There were countless small caverns with multiple statues such as this.


There’s a main Buddha statue with several figures standing by the side, and many smaller sitting Buddhas around him, with a row of tiny figures on the top.




I swear this Buddha is smiling right at the camera.



A row of small figures with a row of tiny figures beneath.

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Statues of famous monks lined part of the South bank of the Longmen Grottoes.


Luoyang has a history stretching back thousands of years ago and its museum exhibits reflect this. These objects are from the Shang Dynasty (1600-1046 BC), the second dynasty in Chinese history. There were artifacts from the first one too, the Xia Dynasty (2000-1600BC).


A man taming a horse. A lot of the pottery depicted scenes from life, unlike most pottery which are just normal staid objects.


This procession was buried in the tomb of a member of royalty or nobility.


A band of musicians and a dancer, from the Eastern Han Dynasty (25-220).


A bronze ding that’s over 2,000 years old from the Spring and Autumn Period (770-476 BC).

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A fine example of the famous Tang Dynasty tricolor glazed pottery horses. It was quite big and there were several of these on exhibit.



A garbage bin at the Longmen Grottoes. At the museum afterwards, I would see a frog statue that resembled this.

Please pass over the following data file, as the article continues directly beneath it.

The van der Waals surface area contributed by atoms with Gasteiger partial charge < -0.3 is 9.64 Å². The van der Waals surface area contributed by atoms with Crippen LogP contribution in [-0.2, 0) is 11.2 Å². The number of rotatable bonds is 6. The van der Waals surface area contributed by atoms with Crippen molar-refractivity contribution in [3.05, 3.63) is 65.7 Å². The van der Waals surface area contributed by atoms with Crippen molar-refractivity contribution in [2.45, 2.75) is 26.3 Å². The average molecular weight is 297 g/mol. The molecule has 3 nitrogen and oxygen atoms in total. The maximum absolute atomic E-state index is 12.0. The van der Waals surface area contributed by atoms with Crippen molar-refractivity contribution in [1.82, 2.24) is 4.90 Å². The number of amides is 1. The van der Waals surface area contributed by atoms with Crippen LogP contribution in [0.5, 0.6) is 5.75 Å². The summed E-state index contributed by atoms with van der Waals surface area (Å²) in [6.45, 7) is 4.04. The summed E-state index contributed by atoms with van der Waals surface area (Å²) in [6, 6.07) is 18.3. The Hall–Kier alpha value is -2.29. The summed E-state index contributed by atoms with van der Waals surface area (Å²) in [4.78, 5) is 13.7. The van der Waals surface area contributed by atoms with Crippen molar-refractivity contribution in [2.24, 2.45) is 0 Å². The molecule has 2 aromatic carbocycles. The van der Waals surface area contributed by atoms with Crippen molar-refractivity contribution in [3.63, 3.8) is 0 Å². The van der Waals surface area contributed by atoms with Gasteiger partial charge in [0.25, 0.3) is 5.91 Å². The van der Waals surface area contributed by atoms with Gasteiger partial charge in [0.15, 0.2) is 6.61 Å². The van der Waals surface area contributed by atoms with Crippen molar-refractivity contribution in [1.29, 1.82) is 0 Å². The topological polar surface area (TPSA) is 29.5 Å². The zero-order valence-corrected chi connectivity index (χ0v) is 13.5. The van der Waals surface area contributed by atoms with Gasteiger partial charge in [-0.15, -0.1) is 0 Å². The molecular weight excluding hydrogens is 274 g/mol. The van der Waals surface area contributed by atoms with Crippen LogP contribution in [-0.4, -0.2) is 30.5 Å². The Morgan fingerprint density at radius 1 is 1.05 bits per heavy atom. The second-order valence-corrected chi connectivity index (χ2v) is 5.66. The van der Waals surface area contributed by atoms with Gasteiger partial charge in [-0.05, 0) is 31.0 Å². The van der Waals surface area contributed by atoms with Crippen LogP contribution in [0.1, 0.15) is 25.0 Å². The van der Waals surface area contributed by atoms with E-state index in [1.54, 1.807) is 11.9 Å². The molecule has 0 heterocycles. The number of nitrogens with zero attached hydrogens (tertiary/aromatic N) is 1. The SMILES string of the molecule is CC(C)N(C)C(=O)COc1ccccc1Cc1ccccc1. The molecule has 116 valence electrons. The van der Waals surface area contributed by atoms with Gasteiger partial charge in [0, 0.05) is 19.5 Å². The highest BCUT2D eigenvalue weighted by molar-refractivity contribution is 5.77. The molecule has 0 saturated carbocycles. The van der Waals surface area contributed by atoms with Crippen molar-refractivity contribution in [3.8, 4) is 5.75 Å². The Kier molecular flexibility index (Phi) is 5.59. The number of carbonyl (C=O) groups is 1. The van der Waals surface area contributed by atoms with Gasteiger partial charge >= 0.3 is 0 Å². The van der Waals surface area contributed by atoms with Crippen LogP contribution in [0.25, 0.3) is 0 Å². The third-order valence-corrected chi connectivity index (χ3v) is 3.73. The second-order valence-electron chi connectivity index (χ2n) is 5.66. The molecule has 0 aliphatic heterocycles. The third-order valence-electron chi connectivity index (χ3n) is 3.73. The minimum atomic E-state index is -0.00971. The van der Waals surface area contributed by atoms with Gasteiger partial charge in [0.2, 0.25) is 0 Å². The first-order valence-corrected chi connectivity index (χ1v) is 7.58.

China · China travel · Travel

Luoyang’s famous Longmen Grottoes and museum


The most famous sight in Luoyang is the Longmen Grottoes. The main reason I came to Luoyang, the Longmen (Dragon’s Gate) grottoes were a UN World Heritage site and one of China’s most famous grottoes. Thousands (yes, thousands) of Buddhas were carved into caves on the cliffs on both sides of the Yi River starting from 493 AD during the Northern Wei Dynasty, though most of the statues were carved during the Tang Dynasty. Yet I have to admit that it was the history of the grottoes (and Luoyang), and not the actual statues, that first attracted me. I had looked up the history and photos of the Longmen Grottoes and I wasn’t impressed. The grottoes seemed small and the statues unimpressive. Well, I still went ahead to visit it and not for the first time, I turned out to be completely wrong. Far from being small and normal, the Longmen Grottoes were fascinating, numerous (as I said, thousands), and in some cases, magnificent.


The site lay at the southern end of Longmen Avenue, so it was a straight bus ride from my hostel. When I got off, I passed through a lane lined with souvenir stores (a very common sight in Chinese tourist attractions), then walked out into a large open area to the entrance. On one side, there was a musuem which was almost finished but not open yet. During all this time, I still hadn’t seen any of the stone statues since I assumed they were easily visible from outside. As I entered, I found the place was actually quite pleasant. A central walkway was framed by willow trees lining the side of a placid river and a cliff where the statues were carved on. The river was spanned by a multiarched stone bridge near the entrance and another one further in the distance.

The stone statues were mostly on the cliffside and you had to climb wooden staircases to see most of them since only a few were at ground level. Be prepared for a bit of a physical workout if you want to see most of the statues. The statues were different sizes too; some were human sized, some were tiny, smaller than your hand, and others were giant. Some statues were carved inside small caverns while others, especially the hand-sized ones, were carved directly onto the rock. There were serene Buddhas, smiling Buddhas, and fierce divine figures. At some places, carvings and caverns covered the entire surface. Unfortunately, some were destroyed due to war and the ravages of time.